Thursday, November 24, 2011

British Art Deco Exhibition at the RIBA

The RIBA's current exhibition, 'Putting on the Glitz: the Golden Years of Art Deco Architecture in Britain', is wonderful, a third floor foyer of photographs (along with some related periodicals, telegrams and sketches) that you can spend fifteen minutes or a month on, an exhibition rich and rewarding to those interested in architecture, photography or London's past.

The RIBA can seem intimidating when seen from a passing bus, the weight of the institution suggestive of a private members' club where everybody knows everybody and knows who doesn't belong, but as you step through the doorway it reveals itself as a friendly place, accessible and welcoming, filled with light, the kind of place where you could go to drink coffee, answer your emails and read. This exhibition makes a great pretext for a visit, particularly as the building, designed by George Wornum and built in 1934, is reproduced in the show. There's also an excellent photograph displayed showing Bainbridge Copnall working on the sculpture of Architectural Aspiration that appears on the Portland Place facade, this softly lit encounter between the artist himself and the larger allegorical figure he details accentuating intimate notes in the stone relief.

The exhibition is not large, but photographs are accompanied by information on the buildings depicted, which are organised by type. There are interiors and facades, details and shots that capture the spirit of the period as much as the building itself. Many of the photos' subjects have been demolished while some, such as the Odeon in Leicester Square and Battersea Pumping Station, are now London landmarks. Some photos, such as that of the Adelphi Theatre in the Strand, show buildings that have since been altered; the diamond shaped window that is visible on the present building makes much more sense when seen in its original context.

This exhibition has been carefully researched, and so can please both those looking for an introduction to the period and those in search of buildings that don't appear in general works on British Art Deco. I was particularly intrigued by the train stations of James Robb Scott; Charles Holden's work for the underground is well-catalogued, but this railway architect from the same period is far from familiar, despite working on the facade of Waterloo Station, the only major London terminus built in the early twentieth century. One of his stations is in Surbiton, a suburb in the South West of London that I hadn't heard of, home to a number of interesting art deco buildings.

Cinemas were being built constantly during this period, and the wall dedicated to picture palaces does not disappoint. A number of these photographs are by John Maltby, who in 1935 secured a commission to document each new Odeon as it opened; by 1939 he had photographed 250 different cinemas in the United Kingdom. Of those shown in the RIBA show, my favourite was Joseph Hill's Odeon in Surbiton; I was angered to read that it had been demolished as recently as 1999.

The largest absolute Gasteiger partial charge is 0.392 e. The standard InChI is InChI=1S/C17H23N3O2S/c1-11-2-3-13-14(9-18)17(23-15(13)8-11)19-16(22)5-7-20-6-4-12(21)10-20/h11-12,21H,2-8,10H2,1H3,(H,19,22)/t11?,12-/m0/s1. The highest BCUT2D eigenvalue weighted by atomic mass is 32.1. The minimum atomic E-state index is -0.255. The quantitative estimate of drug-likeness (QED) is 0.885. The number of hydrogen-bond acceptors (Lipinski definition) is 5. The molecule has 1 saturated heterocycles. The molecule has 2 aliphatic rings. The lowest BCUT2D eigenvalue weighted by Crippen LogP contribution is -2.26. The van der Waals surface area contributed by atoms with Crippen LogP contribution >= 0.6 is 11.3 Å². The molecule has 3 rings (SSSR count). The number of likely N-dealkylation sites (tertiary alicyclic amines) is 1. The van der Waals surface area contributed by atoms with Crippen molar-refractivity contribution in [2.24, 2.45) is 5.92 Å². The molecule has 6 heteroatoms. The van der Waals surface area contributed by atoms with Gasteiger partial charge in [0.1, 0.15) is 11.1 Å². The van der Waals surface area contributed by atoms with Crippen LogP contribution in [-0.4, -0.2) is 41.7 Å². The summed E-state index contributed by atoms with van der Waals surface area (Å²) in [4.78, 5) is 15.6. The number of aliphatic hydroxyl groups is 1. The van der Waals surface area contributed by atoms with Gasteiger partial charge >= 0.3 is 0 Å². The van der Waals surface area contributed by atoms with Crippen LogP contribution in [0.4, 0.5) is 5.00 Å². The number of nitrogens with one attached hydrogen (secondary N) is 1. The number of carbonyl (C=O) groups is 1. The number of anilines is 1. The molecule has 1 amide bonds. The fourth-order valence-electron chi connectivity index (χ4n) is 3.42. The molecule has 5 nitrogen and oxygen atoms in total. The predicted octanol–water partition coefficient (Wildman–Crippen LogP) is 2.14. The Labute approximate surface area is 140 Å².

Alongside the architectural merit of these buildings, the images in the RIBA both hint at and record stories of English life. I liked particularly the story of 'Tilly Losch's Bathroom,' an art deco room by Paul Nash given to Tilly Losch, a dancer, by her husband, Edward James, a collector of surrealist art, which hinted at the mingling of those from different disciplines: architecture, modern art and dancing join together in a luxurious bathroom. I also liked reading the telegrams exchanged as Oliver Hill was working on the Midland Hotel at Morecambe, recently restored; in one, he is advised that "the question of whether we have face towels in colours has got to be further considered as [Arthur Hill, of LMS Hotel Services, is] not satisfied that the clientele we are likely to get at Morecambe will appreciate too much of this kind of idea".

Similarly, the glimpses behind closed doors are intriguing. A number of London's fanciest hotels were built, renovated or expanded during this period, and a private dinner at the Savoy or a stay at Claridge's is out of reach for most, but a wall at the RIBA allows your eye to wander down corridors at a number of such places without arousing the suspicions of hotel porters. Similarly, I've seen the central courtyard at Dolphin Square and pondered what it would be like to live in the high-density apartment block, but I didn't know about the art deco bar that lies, or lay, somewhere behind the brown bricks.

I can't show sample images from the exhibition as the RIBA charges steep fees for reproduction, but this exhibition is free, centrally located and on until Saturday the 26th of November (open Tuesday, Wednesday, Friday and Saturday). It leaves you with a list of buildings you want to visit and intriguing information about those you already know. It leaves you, too, wistful for buildings that are no longer standing, but perhaps this wistfulness is what is needed to draw attention to London's often overlooked art deco heritage.

For those who can't make it to the exhibition, you can see some of the photographs online.